by Ben Sheffler
During one of several WEAR-TV and “Be the Match” Foundation Bone Marrow Registry drives earlier this year, Pensacola State College student Aaron Heintzelman signed up. Last week, he followed through on his commitment with a donation to someone with leukemia.
Heintzelman hadn’t been thinking about getting on the registry, but the drive held at PSC in the spring changed that.
“I always donate blood and platelets, so I figured I’d kick it up a step and help somebody else out,” he said.
All Heintzelman knows about whom he donated to is the person’s age and type of leukemia, but that doesn’t interfere with how he feels about saving someone’s life.
“It feels amazing,” he said. “It’s just the small things like a bone marrow donation that can really help somebody.”
On a registry where some people never get the call, Heintzelman was notified he was a partial match just a few months after he registered.
“At first I was kind of shocked at how fast I got picked,” he said. “After they told me that I was the sure match, I had about less than a week to make my decision.”
“I had a lot of thinking to do, but you know, in the end I knew I was going to go through with it,” he said.
Along with the initial shock, there were other feelings Heintzelman had to deal with.
“It was exciting, kind of scary when you know what the procedure’s going to be like, but it’s nothing like people work it up to be,” he said. “The pain wasn’t near like what I thought it was going to be.”
Heintzelman said his lower back and hip area will remain sore for about another week, a result of the approximately one-hour procedure to extract marrow from his hip bones, but he said the procedure wasn’t a big deal and he encourages others to get on the registry.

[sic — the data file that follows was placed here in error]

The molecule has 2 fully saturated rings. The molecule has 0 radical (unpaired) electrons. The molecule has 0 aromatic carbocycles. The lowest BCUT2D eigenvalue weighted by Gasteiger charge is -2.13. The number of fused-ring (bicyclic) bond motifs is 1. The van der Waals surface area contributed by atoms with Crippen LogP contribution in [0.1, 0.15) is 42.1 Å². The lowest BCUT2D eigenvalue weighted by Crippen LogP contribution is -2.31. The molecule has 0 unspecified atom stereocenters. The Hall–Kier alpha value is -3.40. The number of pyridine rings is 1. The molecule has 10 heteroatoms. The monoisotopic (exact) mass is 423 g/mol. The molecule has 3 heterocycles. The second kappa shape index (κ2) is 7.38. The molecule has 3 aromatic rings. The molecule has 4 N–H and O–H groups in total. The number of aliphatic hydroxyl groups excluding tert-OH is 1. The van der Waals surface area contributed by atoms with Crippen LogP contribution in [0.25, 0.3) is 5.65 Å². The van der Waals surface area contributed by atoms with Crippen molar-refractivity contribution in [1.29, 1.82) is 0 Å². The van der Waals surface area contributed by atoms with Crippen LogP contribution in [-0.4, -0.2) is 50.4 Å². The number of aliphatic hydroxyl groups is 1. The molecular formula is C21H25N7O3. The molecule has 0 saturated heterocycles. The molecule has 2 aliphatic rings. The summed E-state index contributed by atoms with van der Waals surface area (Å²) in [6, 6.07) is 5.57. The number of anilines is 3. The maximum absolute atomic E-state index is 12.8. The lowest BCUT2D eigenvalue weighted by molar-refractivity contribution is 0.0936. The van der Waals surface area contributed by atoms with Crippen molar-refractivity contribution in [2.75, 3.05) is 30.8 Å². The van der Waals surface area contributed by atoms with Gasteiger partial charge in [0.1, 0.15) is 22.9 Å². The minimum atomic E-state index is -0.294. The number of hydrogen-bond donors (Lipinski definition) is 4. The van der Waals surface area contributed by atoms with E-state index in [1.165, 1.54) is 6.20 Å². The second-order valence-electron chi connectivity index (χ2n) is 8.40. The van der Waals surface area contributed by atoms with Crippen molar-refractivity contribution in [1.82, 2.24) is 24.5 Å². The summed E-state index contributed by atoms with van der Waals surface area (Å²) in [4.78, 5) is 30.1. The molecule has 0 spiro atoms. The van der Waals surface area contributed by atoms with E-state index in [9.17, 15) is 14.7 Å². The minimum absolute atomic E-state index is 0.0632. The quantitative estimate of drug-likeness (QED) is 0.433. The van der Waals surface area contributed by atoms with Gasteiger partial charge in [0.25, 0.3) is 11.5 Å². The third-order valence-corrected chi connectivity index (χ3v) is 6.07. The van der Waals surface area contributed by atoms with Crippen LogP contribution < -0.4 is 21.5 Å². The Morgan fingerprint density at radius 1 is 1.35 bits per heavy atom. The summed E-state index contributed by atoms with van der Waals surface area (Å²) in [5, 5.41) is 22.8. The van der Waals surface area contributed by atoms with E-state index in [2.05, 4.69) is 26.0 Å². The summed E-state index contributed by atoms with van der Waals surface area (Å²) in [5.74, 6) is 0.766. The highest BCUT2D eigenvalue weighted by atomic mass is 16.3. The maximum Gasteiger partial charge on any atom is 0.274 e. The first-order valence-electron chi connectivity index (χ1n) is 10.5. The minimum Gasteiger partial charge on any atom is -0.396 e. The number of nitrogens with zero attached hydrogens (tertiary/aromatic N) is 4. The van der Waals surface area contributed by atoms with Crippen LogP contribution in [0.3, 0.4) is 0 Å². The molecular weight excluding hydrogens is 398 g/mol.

Other than being a 20 year old student at PSC working on his general AA, Heintzelman’s activities include work and golf, but he hasn’t been able to do either.
“After another week or so, I can go back to doing everything I want to do,” he said.
Heintzelman plans to attend the University of West Florida to earn a degree in anthropology and pursue his goal of becoming an underwater archeologist.
Heintzelman would like to meet the person who received his bone marrow, saying, “As long as he’s up for it, I’m up for it.”
“After a certain amount of time, we can start anonymous contact with each other,” he said. “And then after that, if we decide we want to meet each other, we can.”
When asked if he would donate again, without hesitation Heintzelman simply said, “Yeah.”
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